Assessing Management Skills: Am I a Good Manager? Or a Bad Boss?

by Dean Duane Strojny

Within the course of three months I was told by different staff that I was both a micromanager and the best director to work for.  Now of course, the compliment was very well received. Not many people have a positive experience with their boss. Over the years, I have heard many stories about directors who avoid conflict, do not provide support, and generally are too busy with law faculty and administrators to pay any attention to their hard working support staff and librarians. I hope to never be in that category, but the micromanager accusation hit me hard. Over the years, with more duties added to my slate including overseeing departments outside of the library, I had hoped I moved away from micromanaging tendencies.

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The Harvard Business Review lists the following signs of micromanagers:

  • You’re never quite satisfied with deliverables.
  • You often feel frustrated because you would’ve gone about the task differently.
  • You laser in on the details and take great pride and /or pain in making corrections.
  • You constantly want to know where all your team members are and what they’re working on.
  • You ask for frequent updates on where things stand.
  • You prefer to be cc’d on emails.

HBR goes on to say:

Let’s face it. Paying attention to details and making sure the work is getting done are important. So it’s easy to chalk all of the above up to a necessary part of managing. But they aren’t necessary all the time. The problem with micromanagers is that they apply the same level of intensity, scrutiny and in-your-face approach to every task, whether warranted or not. The bottom line is: you need to stop. It’s harming your team’s morale and – ultimately – their productivity.

Everyone has some of the above tendencies. The challenge is how to control them.  Deliverables should be spelled out clearly. Directors need to participate by being available for questions, answering them promptly, and allowing staff to complete the job on their own terms. Unless a task needs to be done a specific way, let them determine how it is done. My most recent complaint to my Heads of Public Services was about our head count statistic form. Each of the four library locations had a slightly different form. One had a different time. My job in the last year has been to summarize this information for our President since we are having ongoing discussions on what our extended hours should be. The need for consistent forms reeled its ugly head, and I made that fact known. If I am to defend the hours and staffing, I need to compare apples to apples. Was this micromanaging? Another recent complaint came from someone who did not want to move to an online calendaring system and share their work calendar with me. They had not been supervised that way in the past and thought I just was being too nosey. Was this micromanaging? I share the details of my calendar with everyone in the library. Downward sharing is fine? Often expected? Yet upward sharing isn’t?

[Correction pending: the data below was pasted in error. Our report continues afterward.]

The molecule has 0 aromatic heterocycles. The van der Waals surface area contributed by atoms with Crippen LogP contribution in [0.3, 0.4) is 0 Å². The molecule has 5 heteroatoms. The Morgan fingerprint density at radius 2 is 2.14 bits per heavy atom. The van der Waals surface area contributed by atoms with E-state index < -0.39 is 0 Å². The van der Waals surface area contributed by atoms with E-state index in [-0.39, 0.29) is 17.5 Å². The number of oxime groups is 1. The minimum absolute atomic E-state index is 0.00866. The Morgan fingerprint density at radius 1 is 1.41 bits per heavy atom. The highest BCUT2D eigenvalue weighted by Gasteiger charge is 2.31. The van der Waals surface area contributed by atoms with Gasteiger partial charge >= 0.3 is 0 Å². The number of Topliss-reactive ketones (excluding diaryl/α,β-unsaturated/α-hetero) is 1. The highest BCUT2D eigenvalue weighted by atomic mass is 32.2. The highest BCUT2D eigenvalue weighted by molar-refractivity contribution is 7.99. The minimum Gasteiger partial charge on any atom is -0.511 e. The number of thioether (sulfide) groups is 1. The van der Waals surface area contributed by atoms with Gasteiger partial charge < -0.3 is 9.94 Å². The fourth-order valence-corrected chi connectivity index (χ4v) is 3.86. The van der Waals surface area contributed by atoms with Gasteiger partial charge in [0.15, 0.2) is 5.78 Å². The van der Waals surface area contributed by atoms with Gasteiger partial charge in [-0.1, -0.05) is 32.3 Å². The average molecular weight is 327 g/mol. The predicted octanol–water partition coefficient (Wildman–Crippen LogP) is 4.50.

On the opposite end of the management spectrum is the uninvolved supervisor. Does your library director know you? Can they carry on at least a five minute conversation with you? My thought is that I need to know enough about at least the full-time staff to know that they are leading happy and healthy lives outside of the office because if that is the case, then I know they will be happier at work. If your mother is in a nursing home, I want to know how that is going. If your child is on a sports team and really enjoys it, that gives me some perspective on what motivates you.

In retrospect, I have come to terms that I am a decent supervisor with room for improvement. That is what I thought before I received recent feedback from staff. If nothing else, it made me re-evaluate things and assess my management skills. So, do not hesitate to let the boss know what you think. It really can be useful on both sides with you letting a little steam off and the director having a growth opportunity. If you are the boss, be open to constant improvement. It will benefit not only you but also your work environment.

Look at this article to gauge where you are concerning managing.

This entry was posted in Library Statistics, Productivity, Writing (generally) and tagged . Bookmark the permalink.

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